• 1
    CasPol.exe can be found under %windir%\Microsoft.NET\Framework[64]\[version]. Verify that you are setting the policy for the proper architecture. Source: msdn.microsoft.com/en-us/library/cb6t8dtz%28v=vs.100%29.aspx
    – EpicVoyage
    Commented Nov 3, 2014 at 6:09
  • This was also the problem for me. So annoying that VS didn't pick them up but gave zero indication as to the cause!
    – kaybee99
    Commented Jan 28, 2015 at 16:22

A problem I've found is that tests don't get found in the Test Explorer (nothing shows up) if the solution is running off a network drive / network location / shared drive

You can fix this by adding an environment variable.

COMPLUS_LoadFromRemoteSources and set its value to 1


I had the same problem.. In my case it was caused by a private property TestContext.

Changing it to the following helped:

public TestContext TestContext

After cleaning and building the solution (as described in @Ourjamie 's answer), the test methods in the affected test class were available in the Test Explorer.

  • OK same symptoms, so will remove down-vote, if you make clear what you changed (from what). Commented Jan 24, 2014 at 10:18
  • 1
    I had exactly the same, I followed the complete thread, then came to this one and brought me to the idea to set it to public , bingo: my new tests appeared. I understand previous comments but ... since this one brings us from Google... this is the thread to read when tests do not show up.
    – edelwater
    Commented Sep 1, 2014 at 19:55
  • 1
    This was the cause of my problem. I had a field for the dependency interface as a private field. You are a life saver!
    – Alex
    Commented Dec 18, 2015 at 13:27

I ran into the same issue while trying to open the solution on a network share. No unit test would be detected by Test Explorer in this case. The solution turns out to be:

Control Panel -> Internet Options -> "Security" Tab -> Click "Intranet" and add the server IP address or host name holding the network share to the "Sites" list.

After doing this, I recompiled the solution and now tests appeared. This should be quite similar to the answer made by @BigT.


Quick check list for solving some common test problems. Make sure that:

  1. Test class and test methods are public
  2. Test class has [TestClass] attribute
  3. Test methods have [TestMethod] attribute

If this does not help, try cleaning, rebuilding solution and restarting Visual Studio.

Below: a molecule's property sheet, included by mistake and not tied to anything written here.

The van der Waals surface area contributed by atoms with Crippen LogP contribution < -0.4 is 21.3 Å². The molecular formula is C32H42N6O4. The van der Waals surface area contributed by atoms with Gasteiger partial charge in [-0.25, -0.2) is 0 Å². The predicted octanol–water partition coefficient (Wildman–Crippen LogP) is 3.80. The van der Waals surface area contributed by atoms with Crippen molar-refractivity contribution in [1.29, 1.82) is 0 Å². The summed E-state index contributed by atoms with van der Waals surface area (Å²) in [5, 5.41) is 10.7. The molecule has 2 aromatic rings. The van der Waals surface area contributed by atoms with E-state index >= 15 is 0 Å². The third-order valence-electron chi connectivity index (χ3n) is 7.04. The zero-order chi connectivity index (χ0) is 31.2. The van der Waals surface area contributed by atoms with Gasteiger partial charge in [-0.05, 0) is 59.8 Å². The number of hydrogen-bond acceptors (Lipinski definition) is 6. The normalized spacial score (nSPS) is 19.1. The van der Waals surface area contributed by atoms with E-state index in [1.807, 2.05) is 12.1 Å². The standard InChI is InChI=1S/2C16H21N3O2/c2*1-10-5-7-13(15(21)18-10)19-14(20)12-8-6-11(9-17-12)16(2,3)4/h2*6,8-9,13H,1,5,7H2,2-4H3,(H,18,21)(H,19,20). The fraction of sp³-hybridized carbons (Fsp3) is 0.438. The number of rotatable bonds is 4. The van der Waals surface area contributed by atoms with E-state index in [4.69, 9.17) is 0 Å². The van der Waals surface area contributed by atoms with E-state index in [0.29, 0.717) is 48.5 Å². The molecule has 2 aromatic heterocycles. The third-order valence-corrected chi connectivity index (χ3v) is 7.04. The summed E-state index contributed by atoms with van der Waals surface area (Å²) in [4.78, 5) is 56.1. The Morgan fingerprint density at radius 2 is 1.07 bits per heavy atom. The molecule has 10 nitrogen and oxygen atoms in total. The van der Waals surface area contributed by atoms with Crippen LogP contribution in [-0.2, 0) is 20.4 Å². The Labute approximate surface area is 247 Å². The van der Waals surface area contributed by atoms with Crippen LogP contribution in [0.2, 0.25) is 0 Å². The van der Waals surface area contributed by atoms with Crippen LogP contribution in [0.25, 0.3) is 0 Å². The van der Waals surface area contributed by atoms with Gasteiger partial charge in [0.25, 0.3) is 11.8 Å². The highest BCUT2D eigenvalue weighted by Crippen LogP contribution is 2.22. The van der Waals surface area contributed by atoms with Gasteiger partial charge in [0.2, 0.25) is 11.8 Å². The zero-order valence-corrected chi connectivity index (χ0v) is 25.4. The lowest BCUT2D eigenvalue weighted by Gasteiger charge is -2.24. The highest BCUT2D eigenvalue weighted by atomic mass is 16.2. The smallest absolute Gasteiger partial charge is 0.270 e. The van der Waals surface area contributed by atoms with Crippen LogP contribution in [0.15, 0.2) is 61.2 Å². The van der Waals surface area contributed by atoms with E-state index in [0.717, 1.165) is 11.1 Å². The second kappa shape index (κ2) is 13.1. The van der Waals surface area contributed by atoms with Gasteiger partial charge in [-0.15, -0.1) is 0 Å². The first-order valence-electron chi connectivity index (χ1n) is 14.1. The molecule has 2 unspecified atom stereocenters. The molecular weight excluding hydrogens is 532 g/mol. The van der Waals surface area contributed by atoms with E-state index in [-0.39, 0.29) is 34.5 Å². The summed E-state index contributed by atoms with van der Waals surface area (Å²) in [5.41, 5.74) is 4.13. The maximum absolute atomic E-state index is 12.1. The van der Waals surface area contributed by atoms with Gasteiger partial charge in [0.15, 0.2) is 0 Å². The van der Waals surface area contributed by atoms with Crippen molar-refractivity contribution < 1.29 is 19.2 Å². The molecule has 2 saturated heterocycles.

• This will fix the problems of most of the visitors to this question, and summarises most of the answers, however it does not cover the problem in the question. Commented Mar 18, 2014 at 11:28
  • 1
    Thank you. UTA001: TestClass attribute defined on non-public class Commented Aug 12, 2014 at 13:44

I was getting the error: "Failed to initialize client proxy: could not connect to vstest.discoveryengine.exe."

Try to run Visual Studio as Administrator. That worked for me.

There is another Stack Overflow post discussing this error, and the same solution works for them. The question remains why this works.

  • 3
    Worked for me too! I think this is a separate issue. Commented May 16, 2013 at 15:06
  • 2
    Hey this works man. Thank you very much.. Any workaround to make it work without running as administrator? Commented Dec 2, 2013 at 6:43
  • 2
    Sorry I don't think that running as admin is a good solution. Unless evidence that this is the only way. Commented Jan 24, 2014 at 10:08
  • Running as admin is usually not a big problem. But one of the issues is that you cannot send the Workitem to outlook. Commented Jan 24, 2014 at 13:42
  • Edited your answer to link to a related SO post, hope you don't mind. I agree with Sriram and richard though. Although this works, it is a workaround, not a solution. Why it even works at all seems unclear. Commented Dec 21, 2014 at 22:29

I sometimes get the same symptoms.

What I did is:
1. Closed the Test Explorer window
2. Cleaned the solution
3. Rebuild the solution
4. Relaunched Test Explorer window from Test -> Windows -> Test Explorer.

And I got my test in Test Explorer window.

  • I don't think this is the same problem. Commented Aug 11, 2013 at 20:09
  • 3
    I think it IS the same problem, it's just caused by something else. Commented Aug 12, 2013 at 6:31

From menu bar on top...

Test -> Run -> All Tests

You may also view all tests from Test Explorer (Test -> Windows -> Test Explorer)

Further with VS 2012, if you miss out anything try searching it using Quick Launch bar on top right (Ctrl + Q) "Test"

Hope this helps.

  • I tried that, both work with nunit. But this time I am trying to run someone else’s tests written using Microsoft.VisualStudio.TestTools.UnitTesting, any idea what else I am doing wrong? Commented Nov 23, 2012 at 17:36